See also: What Predictive Analytics Is Reshaping

Triaging Claims

Customers are always looking for fast, personalized service. In the P&C insurance industry, that can sometimes present a challenge. But with good predictive analytics systems, carriers will be able to prioritize certain claims to save time, money and resources – not to mention retain business and increase customer satisfaction.

Predictive analytics tools can anticipate an insured’s needs, alleviating their concerns and improving their relationship with their carrier. It can also contribute to tighter management of budgets by employing forecasted data regarding claims, giving insurers a strategic advantage.

Focusing on Customer Loyalty

Brand loyalty is important, no matter the product, and now insurers can use predictive analytics to focus on the history and behavior of loyal customers and anticipate what their needs may be. How important is brand loyalty? About half of customers have left a company for a competitor that better suited their needs. Also, this data can help insurers modify their current process or products.

Identifying Outlier Claims

Predictive analytics in insurance can help identify claims that unexpectedly become high-cost losses — often referred to as outlier claims. With proper analytics tools, P&C insurers can review previous claims for similarities – and send alerts to claims specialists – automatically. Advanced notice of potential losses or related complications can help insurers cut down on these outlier claims.

Predictive analytics for outlier claims don’t have to come into play only after a claim has been filed, either; insurance companies can also use lessons learned from outlier claim data preemptively to create plans for handling similar claims in the future.

Transforming the Claims Process

With predictive analytics, insurers can use data to determine events, information or other factors that could affect the outcome of claims. This can streamline the process – which traditionally took weeks and even months – and help the claims department mitigate risks. This also allows insurers to analyze their claims processes based on historical data and make informed decisions to enhance efficiency.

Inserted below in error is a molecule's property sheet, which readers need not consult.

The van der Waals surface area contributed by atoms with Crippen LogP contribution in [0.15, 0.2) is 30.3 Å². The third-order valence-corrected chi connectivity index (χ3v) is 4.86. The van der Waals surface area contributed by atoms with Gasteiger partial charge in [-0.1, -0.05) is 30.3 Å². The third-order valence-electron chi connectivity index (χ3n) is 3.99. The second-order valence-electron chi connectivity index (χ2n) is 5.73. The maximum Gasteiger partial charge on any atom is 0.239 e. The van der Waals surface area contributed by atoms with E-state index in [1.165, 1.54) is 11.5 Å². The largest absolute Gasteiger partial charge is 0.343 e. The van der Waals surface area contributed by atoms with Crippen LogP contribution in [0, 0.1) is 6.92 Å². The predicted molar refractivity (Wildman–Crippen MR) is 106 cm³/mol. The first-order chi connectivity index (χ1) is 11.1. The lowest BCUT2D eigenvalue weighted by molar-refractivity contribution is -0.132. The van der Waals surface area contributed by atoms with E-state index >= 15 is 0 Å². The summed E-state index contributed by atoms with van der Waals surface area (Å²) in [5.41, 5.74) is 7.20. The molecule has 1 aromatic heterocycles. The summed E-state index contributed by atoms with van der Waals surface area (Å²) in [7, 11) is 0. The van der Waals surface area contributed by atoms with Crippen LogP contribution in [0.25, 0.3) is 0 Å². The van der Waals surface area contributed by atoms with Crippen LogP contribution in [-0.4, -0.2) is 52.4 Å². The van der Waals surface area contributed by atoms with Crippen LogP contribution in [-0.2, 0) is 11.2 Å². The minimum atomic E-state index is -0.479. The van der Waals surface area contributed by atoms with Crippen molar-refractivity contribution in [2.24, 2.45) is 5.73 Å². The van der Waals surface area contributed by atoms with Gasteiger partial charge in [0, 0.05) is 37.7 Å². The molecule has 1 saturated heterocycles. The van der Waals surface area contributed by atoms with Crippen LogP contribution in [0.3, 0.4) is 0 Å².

Advancements in artificial intelligence and other analytical tools have also become increasingly important in the claims process and are transforming how carriers do business.

Data Management and Modeling

Data is one of the most valuable assets an insurer can have, and predictive analytics have been helping businesses make the most of that data. From forecasting customer behavior to supporting underwriting processes, predictive analytics and data have been working together to provide valuable insights to insurers for years now.

However, making the most of your data is only possible with excellent data management and modeling capabilities. If data is scattered across disparate systems and there isn’t a strategic plan in place, all of that data is wasted. With data management solutions, predictive analytics tools can build a robust customer profile, provide cross-sell and upsell opportunities or even forecast potential customer profitability. And with insurance data models, insurers can deliver on-demand services to their customers via the cloud, using the data-driven insights gathered from their data management platforms.

Identifying Potential Markets

Predictive analytics in insurance can help insurers identify and target potential markets. Data can reveal behavior patterns and common demographics and characteristics, so insurers know where to target their marketing efforts.

Because there are 3.2 billion people on social media around the world, these platforms have become increasingly important when it comes to identifying potential markets. The platforms also influenced customer service: about 60% of Americans say that social media has made it easier to obtain answers and resolve problems.

Gain a 360-Degree View of Customers

TechTarget defines the 360-degree view of a customer as “the idea that companies can get a complete view of customers by aggregating data from the various touch points that a customer may use to contact a company to purchase products and receive service and support.”

Using predictive analytics, insurers can quickly and accurately consolidate data and generate insights that paint a more complete picture of a customer. What are their buying habits? What is their risk profile? How apt are they to buy new or expanded coverage? Before predictive analytics, insurers could estimate or take guesses at these questions, but now they are able to accurately and effectively service customers, which ultimately results in happier customers and increased revenue.

See also: How Analytics Can Tame ‘Social Inflation’

Providing a Personalized Experience

Many consumers value a customized experience – even when it comes to shopping for insurance. Predictive analytics in insurance provides the capability to comb through IoT-enabled data to understand the needs, desires and advice of their customers.

More and more insurers will use predictive analytics to help forecast events and gain actionable insights into all aspects of their businesses. Doing so provides a competitive advantage that saves time, money and resources, while helping carriers more effectively plan for a future defined by change. After all, data is only a strategic asset when you can actually put it to work.

Text Your Way to Customer Loyalty

The average person sends 15 texts per day, and 90% report that they read incoming texts within three minutes. Text is the channel many people — especially younger consumers — use most often to communicate with friends and family. And text can be a great way for insurers to communicate with customers and build relationships.